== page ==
Background Cardiovascular disease (CVD) risk prediction models are primarily used in clinical settings, but may also have potential applications in population health. For example, these models can be used to estimate 10-year CVD mortality within a region. In order to expand the applications of such models, we developed a CVD risk prediction model for population health planning that can account for temporal changes in mortality.
Methods The Evidence for Cardiovascular Prevention from Observational Cohorts in Japan (EPOCH-JAPAN) study is an individual participant data meta-analysis of cardiovascular epidemiology in the Japanese population. This project comprises 15 cohort studies involving 147,465 Japanese people, with a total of 5,543 CVD deaths. Before constructing the CVD risk prediction model for the population, we grouped these cohort studies into three categories according to their year of cohort initiation (1990–1994, 1995–1999, and 2000 or later), and used two groups for model construction (Group 1: 1990–1994; Group 2: 1995–1999). First, we constructed a group-specific CVD risk prediction model based on a Cox model that included age (year), systolic blood pressure (SBP; mmHg), total cholesterol (TC; mg/dl), diabetes (DM), smoking status, and study cohort as independent variables. Next, we checked the homogeneity of the model parameters using hazard ratios, and developed a common parameter using weighted mean values. Finally, to eliminate the temporal discrepancies between the model results and contemporary mortality (as of 2015), we calculated calibrating factors using government vital statistics of Japan.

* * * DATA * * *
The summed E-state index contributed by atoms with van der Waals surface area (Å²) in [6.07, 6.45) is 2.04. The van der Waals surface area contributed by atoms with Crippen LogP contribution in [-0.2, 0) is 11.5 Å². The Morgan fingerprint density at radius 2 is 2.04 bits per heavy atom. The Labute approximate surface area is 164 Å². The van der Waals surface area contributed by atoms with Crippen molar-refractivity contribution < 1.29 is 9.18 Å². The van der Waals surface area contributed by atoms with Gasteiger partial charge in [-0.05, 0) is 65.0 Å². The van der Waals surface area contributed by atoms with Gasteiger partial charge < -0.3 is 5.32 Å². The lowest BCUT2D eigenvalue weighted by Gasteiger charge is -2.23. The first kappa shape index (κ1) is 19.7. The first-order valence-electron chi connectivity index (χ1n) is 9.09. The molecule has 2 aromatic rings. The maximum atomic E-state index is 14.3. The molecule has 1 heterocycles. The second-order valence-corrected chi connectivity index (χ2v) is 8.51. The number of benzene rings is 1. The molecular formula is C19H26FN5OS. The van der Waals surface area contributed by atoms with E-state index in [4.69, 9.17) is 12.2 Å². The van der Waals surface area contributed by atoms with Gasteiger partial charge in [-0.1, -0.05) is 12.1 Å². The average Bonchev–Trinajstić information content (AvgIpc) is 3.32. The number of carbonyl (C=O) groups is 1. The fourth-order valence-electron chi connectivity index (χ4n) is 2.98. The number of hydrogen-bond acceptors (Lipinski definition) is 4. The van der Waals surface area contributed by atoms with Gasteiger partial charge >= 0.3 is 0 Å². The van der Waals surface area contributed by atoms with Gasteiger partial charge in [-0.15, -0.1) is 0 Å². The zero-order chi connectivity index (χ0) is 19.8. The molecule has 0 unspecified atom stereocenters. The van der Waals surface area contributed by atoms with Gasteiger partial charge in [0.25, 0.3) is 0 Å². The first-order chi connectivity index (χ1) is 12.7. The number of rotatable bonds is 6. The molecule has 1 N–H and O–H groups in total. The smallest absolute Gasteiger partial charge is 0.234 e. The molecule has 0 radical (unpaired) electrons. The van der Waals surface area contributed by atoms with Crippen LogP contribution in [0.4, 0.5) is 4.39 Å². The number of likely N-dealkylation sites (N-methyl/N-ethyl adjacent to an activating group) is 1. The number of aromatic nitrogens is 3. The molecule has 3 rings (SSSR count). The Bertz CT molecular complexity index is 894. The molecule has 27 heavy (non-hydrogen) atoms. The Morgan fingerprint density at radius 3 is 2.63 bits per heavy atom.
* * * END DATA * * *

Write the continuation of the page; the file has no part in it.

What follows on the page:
Results Among the 15 cohort studies included in EPOCH-JAPAN, seven were categorized into Group 1 and three were categorized into Group 2. For CVD in men, the results showed similar hazard ratios for age (1.12), SBP (1.01), and TC (1.00); furthermore, the hazard ratios were similar in both groups for DM (Group 1: 1.43, Group 2: 1.64) and current smokers (Group 1: 1.52, Group 2: 1.55). This homogeneity in model parameters was also observed in women (age: 1.14, SBP: 1.01, TC: 1.00, DM [Group 1: 1.56, Group 2: 2.27], and current smokers [Group 1: 1.63, Group 2: 1.37]), and a common parameter was developed and included in the final CVD risk prediction model. The calibrating factors to adjust for contemporary mortality in 2015 were calculated to be 0.74 in men and 0.55 in women.
Conclusion We constructed a CVD risk prediction model for population health planning that can be used to estimate current mortality in the Japanese population.
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